“Against the background of digitization, pharmaceutical serialization is a first step toward an increasing connectivity of production processes, also known as ‘Connected Industry’ or ‘Industry 4.0’. State-of-the-art software solutions should not only be able to manage the allocation of serial numbers through to the last aggregation step. They should also connect single components and third-party equipment, packaging lines, own or third-party IT systems and entire production facilities.”
With the DSCSA deadline looming, where do drug packagers stand with their serialization efforts and what options are available to get up to speed? According to Mr. Fusco, “Antares traditionally has been concentrated on the high end of the market, offering solutions mainly designed for high throughput lines and for highly demanding customers and CMOs. And, for the most part, these customers have planned well and are in good shape to respond to the 2017 mandate. However, many smaller companies are only starting the process now, and run the risk of not meeting the compliance deadline.” That said, Antares has dedicated the last year to designing a number of flexible, quick-to-deploy solutions that meet the needs of such companies. These include stand-alone modules for serialization and off-line serialization systems that can feed several packaging lines.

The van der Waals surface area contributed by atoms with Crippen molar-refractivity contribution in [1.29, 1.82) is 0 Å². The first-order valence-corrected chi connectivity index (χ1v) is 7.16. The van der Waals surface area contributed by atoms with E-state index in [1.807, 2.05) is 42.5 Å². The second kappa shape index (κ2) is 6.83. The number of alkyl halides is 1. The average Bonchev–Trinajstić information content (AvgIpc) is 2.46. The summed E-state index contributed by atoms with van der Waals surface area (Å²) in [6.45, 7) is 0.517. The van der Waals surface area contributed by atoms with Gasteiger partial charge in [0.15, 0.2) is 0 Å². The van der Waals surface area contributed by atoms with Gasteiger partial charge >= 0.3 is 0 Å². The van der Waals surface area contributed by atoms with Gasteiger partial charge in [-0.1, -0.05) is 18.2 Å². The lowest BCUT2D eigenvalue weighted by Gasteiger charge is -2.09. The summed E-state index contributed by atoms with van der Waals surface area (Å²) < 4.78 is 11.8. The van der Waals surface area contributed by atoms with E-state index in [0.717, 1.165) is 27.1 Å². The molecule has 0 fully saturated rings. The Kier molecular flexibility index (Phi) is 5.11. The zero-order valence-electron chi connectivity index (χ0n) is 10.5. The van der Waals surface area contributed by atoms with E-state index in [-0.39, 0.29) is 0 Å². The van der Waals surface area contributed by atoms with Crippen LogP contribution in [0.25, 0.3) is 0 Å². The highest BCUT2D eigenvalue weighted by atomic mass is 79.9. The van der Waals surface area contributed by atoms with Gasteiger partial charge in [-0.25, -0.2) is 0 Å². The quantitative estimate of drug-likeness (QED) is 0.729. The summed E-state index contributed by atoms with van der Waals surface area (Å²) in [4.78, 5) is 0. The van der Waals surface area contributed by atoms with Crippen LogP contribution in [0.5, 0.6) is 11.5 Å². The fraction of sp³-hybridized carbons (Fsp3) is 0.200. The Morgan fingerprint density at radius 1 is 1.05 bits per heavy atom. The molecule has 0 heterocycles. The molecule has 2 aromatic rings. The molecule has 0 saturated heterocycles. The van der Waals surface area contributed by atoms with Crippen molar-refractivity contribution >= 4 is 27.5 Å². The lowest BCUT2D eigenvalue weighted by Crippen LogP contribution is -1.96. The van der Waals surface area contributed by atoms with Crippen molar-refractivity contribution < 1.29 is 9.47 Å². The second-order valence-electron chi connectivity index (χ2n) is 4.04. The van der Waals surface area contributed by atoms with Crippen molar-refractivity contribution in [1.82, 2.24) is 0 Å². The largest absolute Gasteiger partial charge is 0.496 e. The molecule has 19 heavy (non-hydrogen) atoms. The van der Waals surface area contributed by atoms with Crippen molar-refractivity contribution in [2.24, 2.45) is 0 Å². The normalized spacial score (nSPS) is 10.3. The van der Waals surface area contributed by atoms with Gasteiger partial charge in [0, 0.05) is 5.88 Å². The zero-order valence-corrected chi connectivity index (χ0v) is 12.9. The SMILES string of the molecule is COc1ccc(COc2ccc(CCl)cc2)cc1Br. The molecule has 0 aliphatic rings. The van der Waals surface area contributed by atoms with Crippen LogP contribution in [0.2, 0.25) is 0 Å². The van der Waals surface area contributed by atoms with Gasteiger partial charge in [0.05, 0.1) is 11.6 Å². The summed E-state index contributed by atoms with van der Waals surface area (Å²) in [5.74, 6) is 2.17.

Mr. Siegele of Omega Design Corp., added, “Pre-stocked, pre-configured equipment is what’s needed to deliver serialization solutions to customers fast. We leveraged our experience, and that of our partners throughout the industry to offer serialization equipment that is ready to satisfy most customers’ needs without hassle.”
At MG America, the company developed new equipment to support serialization applications, including carton coding and verification unit featuring tamper evident seals applicator, according to Michele Leonardi, Packaging Division sales manager for MG America. “One such solution is the ACE-CT400 Coding & Verification Unit, an integrated system for carton serialization,” he said.